Related: , , , , ,

Five Questions: Anthony Baggett

Tuesday, 17 July, 2007

The Darkwater theme by Anthony Baggett

Five Questions is where I talk to bloggers about their projects and some of the other things they are doing. I ask {Q}uestions, and hopefully get some {A}nswers!

Anthony Baggett hails from Mississippi in the United States, and between interests in blogging and web design, also creates WordPress themes. WP themes you say, so what’s that like then? Not too bad apparently, but a name dictionary helps…

{Q} Could anyone familiar with WordPress create their own themes, or is some technical knowledge (e.g. XHTML, CSS, and PHP ) necessary?

{A} I would say some technical knowledge is necessary. The more you know, the easier it is. I learned by diving in and experimenting with XHTML and CSS. You’ll also need to know some PHP if you want to create a theme from scratch and have a LOT more control over it.

{Q} Are they any guidelines WP theme designers need to work to? Do themes need “approval” from WP?

{A} Well, not that I know of… hahaha. I don’t think WordPress really has a big list of rules, or a department waiting to review your theme. If they did, I’m gonna guess there would be a lot less themes freely available.

{Q}This may vary from theme to theme, but what would be the most challenging aspect of creating a theme?

{A} For me, the most challenging aspect would be dealing with browser bugs… mainly Internet Explorer 6 and below. I learned recently that a fair majority of web surfers are still using IE6, so you can’t just ignore it.

{Q} Of the themes you have created is there one that has been especially favoured by WP users?

{A} Darkwater has been the most popular download so far. I made a small correction in it and went to update it on the Theme Viewer site, and mistakenly re-uploaded the theme. You aren’t supposed to do that.

I emailed them to let them know, but they never responded. So, anyway, it’s on there twice. So far it’s been downloaded over 1600 times… it’s about 3 weeks old.

{Q} There’s a lot of themes out there all with their own names! Where do you get your naming ideas form?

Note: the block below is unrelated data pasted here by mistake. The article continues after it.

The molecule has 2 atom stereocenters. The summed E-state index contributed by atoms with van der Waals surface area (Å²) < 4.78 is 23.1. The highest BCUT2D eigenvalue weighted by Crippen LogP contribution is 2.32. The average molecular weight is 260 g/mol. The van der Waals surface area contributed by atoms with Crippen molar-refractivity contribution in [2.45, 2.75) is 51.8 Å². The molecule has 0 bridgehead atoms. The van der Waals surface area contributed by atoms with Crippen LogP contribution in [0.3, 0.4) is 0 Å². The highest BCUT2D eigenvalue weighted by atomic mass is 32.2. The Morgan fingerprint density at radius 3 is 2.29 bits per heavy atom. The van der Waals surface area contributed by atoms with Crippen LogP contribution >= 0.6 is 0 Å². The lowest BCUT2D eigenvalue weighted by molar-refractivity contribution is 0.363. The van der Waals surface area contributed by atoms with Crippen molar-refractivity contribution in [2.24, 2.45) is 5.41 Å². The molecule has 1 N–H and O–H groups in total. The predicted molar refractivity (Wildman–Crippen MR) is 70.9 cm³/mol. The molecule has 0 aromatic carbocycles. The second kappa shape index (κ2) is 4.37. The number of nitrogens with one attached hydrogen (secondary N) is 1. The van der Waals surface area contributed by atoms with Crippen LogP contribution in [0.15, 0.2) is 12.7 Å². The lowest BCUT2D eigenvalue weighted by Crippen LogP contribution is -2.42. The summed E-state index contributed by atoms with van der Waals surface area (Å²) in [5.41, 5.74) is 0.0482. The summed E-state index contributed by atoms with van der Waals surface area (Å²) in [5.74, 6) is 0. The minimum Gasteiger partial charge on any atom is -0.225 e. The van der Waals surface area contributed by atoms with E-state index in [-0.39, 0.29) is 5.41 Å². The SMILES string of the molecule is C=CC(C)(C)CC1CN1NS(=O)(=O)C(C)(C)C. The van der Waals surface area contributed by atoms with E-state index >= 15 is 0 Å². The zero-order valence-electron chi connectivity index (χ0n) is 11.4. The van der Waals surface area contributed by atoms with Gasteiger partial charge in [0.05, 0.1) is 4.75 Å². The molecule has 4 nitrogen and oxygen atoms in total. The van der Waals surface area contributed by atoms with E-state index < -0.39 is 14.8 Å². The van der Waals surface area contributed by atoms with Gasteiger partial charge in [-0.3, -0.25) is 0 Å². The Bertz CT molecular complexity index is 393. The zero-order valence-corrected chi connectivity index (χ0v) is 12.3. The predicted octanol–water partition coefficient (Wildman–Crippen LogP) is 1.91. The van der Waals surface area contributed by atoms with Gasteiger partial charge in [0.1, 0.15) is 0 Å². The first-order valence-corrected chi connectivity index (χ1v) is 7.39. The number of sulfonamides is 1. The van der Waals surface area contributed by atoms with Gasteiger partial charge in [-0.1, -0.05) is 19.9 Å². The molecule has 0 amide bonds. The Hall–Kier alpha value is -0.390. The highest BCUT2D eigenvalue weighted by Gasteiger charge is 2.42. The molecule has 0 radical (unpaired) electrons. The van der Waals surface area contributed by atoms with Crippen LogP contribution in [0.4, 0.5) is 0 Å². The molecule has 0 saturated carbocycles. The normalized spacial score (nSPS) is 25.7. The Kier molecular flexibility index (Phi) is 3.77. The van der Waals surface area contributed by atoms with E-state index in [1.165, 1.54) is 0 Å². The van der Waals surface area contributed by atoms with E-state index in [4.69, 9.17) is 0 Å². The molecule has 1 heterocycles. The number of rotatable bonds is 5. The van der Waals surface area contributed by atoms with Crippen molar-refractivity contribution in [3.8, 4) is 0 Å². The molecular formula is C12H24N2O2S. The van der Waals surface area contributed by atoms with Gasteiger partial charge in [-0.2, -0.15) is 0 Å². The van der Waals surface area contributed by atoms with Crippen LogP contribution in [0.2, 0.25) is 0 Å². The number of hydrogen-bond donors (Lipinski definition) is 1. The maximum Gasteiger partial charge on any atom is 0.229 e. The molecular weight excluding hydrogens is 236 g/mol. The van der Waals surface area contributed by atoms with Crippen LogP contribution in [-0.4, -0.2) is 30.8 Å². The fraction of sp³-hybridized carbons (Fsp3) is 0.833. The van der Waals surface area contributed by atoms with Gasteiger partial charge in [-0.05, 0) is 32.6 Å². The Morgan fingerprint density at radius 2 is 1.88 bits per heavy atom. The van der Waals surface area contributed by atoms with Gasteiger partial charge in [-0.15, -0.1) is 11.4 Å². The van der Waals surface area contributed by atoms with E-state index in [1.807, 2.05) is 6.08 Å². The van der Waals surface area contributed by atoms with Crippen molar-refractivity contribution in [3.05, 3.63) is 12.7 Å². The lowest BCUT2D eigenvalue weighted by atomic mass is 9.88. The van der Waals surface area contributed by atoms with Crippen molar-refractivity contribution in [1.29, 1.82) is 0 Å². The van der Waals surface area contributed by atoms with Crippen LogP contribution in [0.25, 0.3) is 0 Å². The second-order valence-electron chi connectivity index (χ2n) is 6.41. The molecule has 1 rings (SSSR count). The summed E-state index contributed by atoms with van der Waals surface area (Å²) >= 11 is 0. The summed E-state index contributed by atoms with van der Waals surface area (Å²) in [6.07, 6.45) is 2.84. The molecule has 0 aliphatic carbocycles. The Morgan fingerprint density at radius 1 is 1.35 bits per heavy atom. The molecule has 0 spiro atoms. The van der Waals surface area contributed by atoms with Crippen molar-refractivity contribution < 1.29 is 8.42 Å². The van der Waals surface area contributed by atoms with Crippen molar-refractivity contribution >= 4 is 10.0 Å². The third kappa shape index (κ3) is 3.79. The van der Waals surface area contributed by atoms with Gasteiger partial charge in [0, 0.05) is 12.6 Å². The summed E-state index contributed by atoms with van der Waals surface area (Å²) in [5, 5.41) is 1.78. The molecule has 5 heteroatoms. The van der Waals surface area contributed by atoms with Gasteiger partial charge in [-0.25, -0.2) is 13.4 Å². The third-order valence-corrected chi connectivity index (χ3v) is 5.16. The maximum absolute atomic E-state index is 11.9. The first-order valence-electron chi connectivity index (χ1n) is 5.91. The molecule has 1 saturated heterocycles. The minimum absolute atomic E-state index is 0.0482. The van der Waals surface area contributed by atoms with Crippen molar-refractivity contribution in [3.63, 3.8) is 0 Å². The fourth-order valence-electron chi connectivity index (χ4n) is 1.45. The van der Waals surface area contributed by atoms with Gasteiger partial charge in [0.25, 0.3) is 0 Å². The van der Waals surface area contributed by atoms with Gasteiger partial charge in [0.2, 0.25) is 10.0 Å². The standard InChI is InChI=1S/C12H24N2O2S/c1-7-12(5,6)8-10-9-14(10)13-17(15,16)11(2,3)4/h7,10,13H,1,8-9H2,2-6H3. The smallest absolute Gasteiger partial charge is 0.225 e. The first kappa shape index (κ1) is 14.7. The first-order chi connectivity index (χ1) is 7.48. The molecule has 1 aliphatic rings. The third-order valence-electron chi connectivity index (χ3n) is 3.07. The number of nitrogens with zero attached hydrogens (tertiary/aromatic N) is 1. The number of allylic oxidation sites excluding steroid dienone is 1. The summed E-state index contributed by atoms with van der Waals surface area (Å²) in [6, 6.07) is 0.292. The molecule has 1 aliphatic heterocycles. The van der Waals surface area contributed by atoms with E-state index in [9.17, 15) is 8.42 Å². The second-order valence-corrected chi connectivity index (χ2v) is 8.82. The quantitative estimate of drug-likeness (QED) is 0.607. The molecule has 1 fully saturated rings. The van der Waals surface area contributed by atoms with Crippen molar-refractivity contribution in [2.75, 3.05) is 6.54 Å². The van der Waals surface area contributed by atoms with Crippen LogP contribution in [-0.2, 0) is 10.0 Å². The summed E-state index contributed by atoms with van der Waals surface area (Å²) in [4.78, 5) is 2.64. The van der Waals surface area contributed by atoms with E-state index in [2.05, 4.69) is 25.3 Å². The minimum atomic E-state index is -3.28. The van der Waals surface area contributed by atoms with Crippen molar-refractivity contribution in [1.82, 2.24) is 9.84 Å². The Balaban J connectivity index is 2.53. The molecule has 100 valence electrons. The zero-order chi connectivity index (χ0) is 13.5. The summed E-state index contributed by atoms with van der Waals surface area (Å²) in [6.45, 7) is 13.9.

{A} This is probably the second most challenging aspect… something I’m dealing with right now as a matter of fact. I just try to look at the theme (colors and layout) and see what comes to mind.

I try to name themes in a way that’s at least somewhat descriptive, yet find a name that’s not already taken by another theme. I generally get a few ideas together, then do a search for those names on the Theme Viewer and see if anything comes up.

Thank you Anthony!

Related: , , , , ,

Links for 15 June 2007

Friday, 15 June, 2007

Combining the creative with the technical. You’ll see a lot of that around here!

  • WordPress guy: since disassociated.com is all newly wordpressed I thought I’d point out this resource of all things wordpress. If there’s some functionality you want on your WP blog then there’s bound to be a WP plugin that can do the job. And WordPress guy a.k.a. Steve is pretty adept at tracking down those plugins!
  • Antbag.com is the blog of Anthony Baggett who is also a wordpress buff, and has developed a few of his own WP themes. If you’re looking for WP templates with a clean and straightforward appearance this is the place to go.
  • Designers who Blog: years ago I wrote about the apparent “polarisation” between web designers and the then emerging camp of bloggers, that seemed to exist in around 1999-2000 (not 2003, when I wrote that post by the way). I’m not quite sure what prompted me to write that piece though. Er, if you don’t remember web design in 1999 it means you were there, perhaps?!? ;) Polarisation? You’d never guess it by looking at Designers who Blog though. And, yes, there are some stunning examples of designers who, yes, blog!
  • Lost At E Minor is an Australian publication, with a global focus, that features just about anything, it seems, that is creative. Originally starting life as an email newsletter with a private readership in 2005, Lost At E Minor is now everywhere! If you have time read my OnVoiceOver profile/interview with Zac and Zavos, the Lost At E Minor founders, from last year.
  • Tim Rudder.com is the blog, photoblog, and portfolio of expatriate Australian, Tokyo based, web designer Tim Rudder. If you guessed the photos were my favourite section of his website, then you were right!

Related: , , , , , , ,